Testing & Production

FEMA Requirements & Regulations

We meet/exceed all FEMA specifications required for the production of storm shelters.
Feel free to look below for more info on specific rules and regulations.

Safe Rooms

FEMA has recently updated their definition of a storm shelter to the term Safe Shelter. FEMA’s Definition of Safe Rooms includes “A Safe Room is a room or structure specifically designed and constructed to resist wind pressures and wind-borne debris impacts during an extreme-wind event, like tornadoes and hurricanes, for the purpose of providing life-safety protection.”

FEMA Safe Rooms

What is FEMA Compliant?

  • FEMA does not “certify” or “approve” any storm shelter manufacturer or product.
  • Alabama Safe Shelter has on file for review Engineered Drawings and Engineer Certification that our product is FEMA compliant.
  • FEMA’s Publication 320 states: “FEMA does not endorse, approve, certify or recommend any contractors, individuals, firms or products. Contractors, Individuals or firms shall not claim they or their product are “FEMA Approved” or “FEMA Certified”.”
  • Follow the FEMA link below to view this statement on FEMA’s website.


FEMA Code 320

Alabama Safe Shelter complies with FEMA Code 320. Code 320 contains guidelines and design information for the implementation of safe rooms, as well as discussions on hazards, protection from hazards and the use of safe rooms.

P-320 Code INo


ICC-500 is the International Code Council’s standard developed for the design and construction of storm shelters. Alabama Safe Shelter complies with all codes listed within the ICC-500 regulation.

Materials & Fabrication

SCC Concrete

Currently we use Self Consolidating Concrete, Also known as SCC, in all of our storm shelters. SCC is chemically induced in order to create an extremely low water to cement ratio. Recent testing has shown test cylinders breaking over 7800 psi. This greatly exceeds FEMA’s requirements for concrete strength.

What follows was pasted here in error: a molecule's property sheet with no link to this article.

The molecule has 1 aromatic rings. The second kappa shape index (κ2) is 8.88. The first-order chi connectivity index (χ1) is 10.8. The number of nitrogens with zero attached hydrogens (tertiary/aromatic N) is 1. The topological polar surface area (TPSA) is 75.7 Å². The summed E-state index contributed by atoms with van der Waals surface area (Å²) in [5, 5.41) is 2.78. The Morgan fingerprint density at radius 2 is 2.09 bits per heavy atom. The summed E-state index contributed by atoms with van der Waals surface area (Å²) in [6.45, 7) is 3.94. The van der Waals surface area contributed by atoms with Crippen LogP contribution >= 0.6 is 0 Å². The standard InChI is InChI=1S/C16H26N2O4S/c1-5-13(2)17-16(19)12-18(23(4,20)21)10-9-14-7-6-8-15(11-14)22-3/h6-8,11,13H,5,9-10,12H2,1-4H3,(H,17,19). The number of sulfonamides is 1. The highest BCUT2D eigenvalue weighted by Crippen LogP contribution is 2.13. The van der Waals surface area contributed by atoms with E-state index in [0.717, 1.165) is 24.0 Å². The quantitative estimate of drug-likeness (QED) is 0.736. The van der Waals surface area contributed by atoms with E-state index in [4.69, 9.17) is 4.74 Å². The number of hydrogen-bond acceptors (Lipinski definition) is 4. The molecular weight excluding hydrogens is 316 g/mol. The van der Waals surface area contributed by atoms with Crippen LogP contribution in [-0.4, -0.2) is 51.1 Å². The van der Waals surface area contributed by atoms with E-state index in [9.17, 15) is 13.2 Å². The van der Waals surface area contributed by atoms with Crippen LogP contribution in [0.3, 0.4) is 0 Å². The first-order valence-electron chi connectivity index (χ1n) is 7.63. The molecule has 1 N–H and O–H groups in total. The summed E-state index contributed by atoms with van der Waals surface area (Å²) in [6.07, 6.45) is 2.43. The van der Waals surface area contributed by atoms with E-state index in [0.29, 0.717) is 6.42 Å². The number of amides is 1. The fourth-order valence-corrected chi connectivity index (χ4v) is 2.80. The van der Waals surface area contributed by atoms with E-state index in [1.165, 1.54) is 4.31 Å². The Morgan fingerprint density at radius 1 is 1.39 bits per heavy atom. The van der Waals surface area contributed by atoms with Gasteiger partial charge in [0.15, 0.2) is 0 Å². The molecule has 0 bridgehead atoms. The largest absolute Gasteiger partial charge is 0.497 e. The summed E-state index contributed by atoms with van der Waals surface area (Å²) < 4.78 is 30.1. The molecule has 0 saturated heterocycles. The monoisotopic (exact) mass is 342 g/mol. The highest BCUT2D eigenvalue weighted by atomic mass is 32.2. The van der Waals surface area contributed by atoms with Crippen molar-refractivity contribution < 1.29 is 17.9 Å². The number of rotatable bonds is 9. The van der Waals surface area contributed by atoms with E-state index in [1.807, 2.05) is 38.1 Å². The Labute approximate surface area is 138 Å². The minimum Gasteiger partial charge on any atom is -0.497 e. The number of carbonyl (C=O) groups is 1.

Rebar Reinforcement

Our primary method of reinforcement is part of what makes our concrete shelter stronger than others. We use 3/8” Grade 60 Rebar, which meets ASTM specification A615. We place Rebar 12” from center to center and it is welded at the joints for superior strength.


Texas Tech University

Our original Shelter Door design was submitted to the Wind Science and Engineering Research Center for Debris Impact Testing, at Texas Tech University. Impact Testing Succeed FEMA 320 and ICC-500 guidelines for 100MPH Impacts produced by a missile, propelled by a 250 MPH tornado.

To learn more about how Texas Tech University conducts their research click the button below!

Hydrostatic Testing

Hydrostatic testing is defined as the way in which pressure vessels such as pipelines, plumbing, gas cylinders, boilers and fuel tanks can be tested for strength and leaks.

In the midst of a heavy storm, water can cause shelters to dislodge from their permanent placement if not weighted and seated properly. We have conducted Hydrostatic Testing to insure that our shelters stay water tight and in place through any storm. You can review a copy of our buoyancy report below.